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image: Daytime Sleep Alters Human Transcriptome

Daytime Sleep Alters Human Transcriptome

By | January 20, 2014

A mistimed sleep cycle drastically reduces the number of genes that are expressed in a 24-hour rhythm.

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image: Facing Rejection

Facing Rejection

By | January 17, 2014

Following face transplant, T cells from donor skin appear to be active at sites of rejection, perhaps to protect the tissue from attack by the recipient immune system.

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image: Dog-Wolf Split

Dog-Wolf Split

By | January 17, 2014

Yet another genetic study of modern canines, both wild and domestic, supports the notion that humans domesticated dogs before growing crops.

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image: Week in Review: January 13–17

Week in Review: January 13–17

By | January 17, 2014

Debating the origins of placental mammals; H. pylori-human coevolution; ant, bee, and wasp queens emit similar pheromones; profiling protein expression in single cancer cells

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image: Toxin Evolution

Toxin Evolution

By | January 16, 2014

Researchers show that scorpion venom toxins are closely related to defensive proteins from venomous insects.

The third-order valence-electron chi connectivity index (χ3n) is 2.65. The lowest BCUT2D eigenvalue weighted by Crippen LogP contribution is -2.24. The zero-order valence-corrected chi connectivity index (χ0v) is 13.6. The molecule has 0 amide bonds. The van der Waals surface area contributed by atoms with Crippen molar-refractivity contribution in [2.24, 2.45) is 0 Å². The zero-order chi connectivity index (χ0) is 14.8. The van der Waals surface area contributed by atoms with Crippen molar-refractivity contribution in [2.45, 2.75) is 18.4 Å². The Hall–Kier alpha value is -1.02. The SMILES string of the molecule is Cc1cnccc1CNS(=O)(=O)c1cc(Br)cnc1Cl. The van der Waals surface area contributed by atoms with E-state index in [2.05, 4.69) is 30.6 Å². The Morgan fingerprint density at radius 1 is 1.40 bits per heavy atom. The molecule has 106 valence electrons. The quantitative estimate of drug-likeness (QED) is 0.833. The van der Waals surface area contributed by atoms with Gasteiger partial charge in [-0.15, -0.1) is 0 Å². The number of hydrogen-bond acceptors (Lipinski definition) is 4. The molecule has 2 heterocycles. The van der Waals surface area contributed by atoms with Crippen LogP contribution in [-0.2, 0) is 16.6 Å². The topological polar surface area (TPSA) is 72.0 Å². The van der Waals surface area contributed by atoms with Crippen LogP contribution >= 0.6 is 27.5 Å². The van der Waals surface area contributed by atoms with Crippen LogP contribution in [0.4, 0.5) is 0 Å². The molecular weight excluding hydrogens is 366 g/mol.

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image: $1,000 Genome at Last?

$1,000 Genome at Last?

By | January 15, 2014

Illumina says its newest sequencing system can churn out whole human genomes for $1,000 apiece.

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image: Week in Review: January 6–10

Week in Review: January 6–10

By | January 10, 2014

Bacterial genes aid tubeworm settling; pigmentation of ancient reptiles; nascent neurons and vertebrate development; exploring simple synapses; slug-inspired surgical glue

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image: Common Lab Mice Differ

Common Lab Mice Differ

By | January 8, 2014

Related substrains of the Black 6 lab mouse carry key genetic polymorphisms, including one that has a dramatic effect on the rodents’ responses to cocaine.

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image: Genome Digest

Genome Digest

By | January 8, 2014

What researchers are learning as they sequence, map, and decode species’ genomes

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image: Schizophrenia’s Jumping Genetics

Schizophrenia’s Jumping Genetics

By | January 6, 2014

Researchers find evidence that transposable elements, also known as jumping genes, may contribute to the development of the psychiatric disorder.

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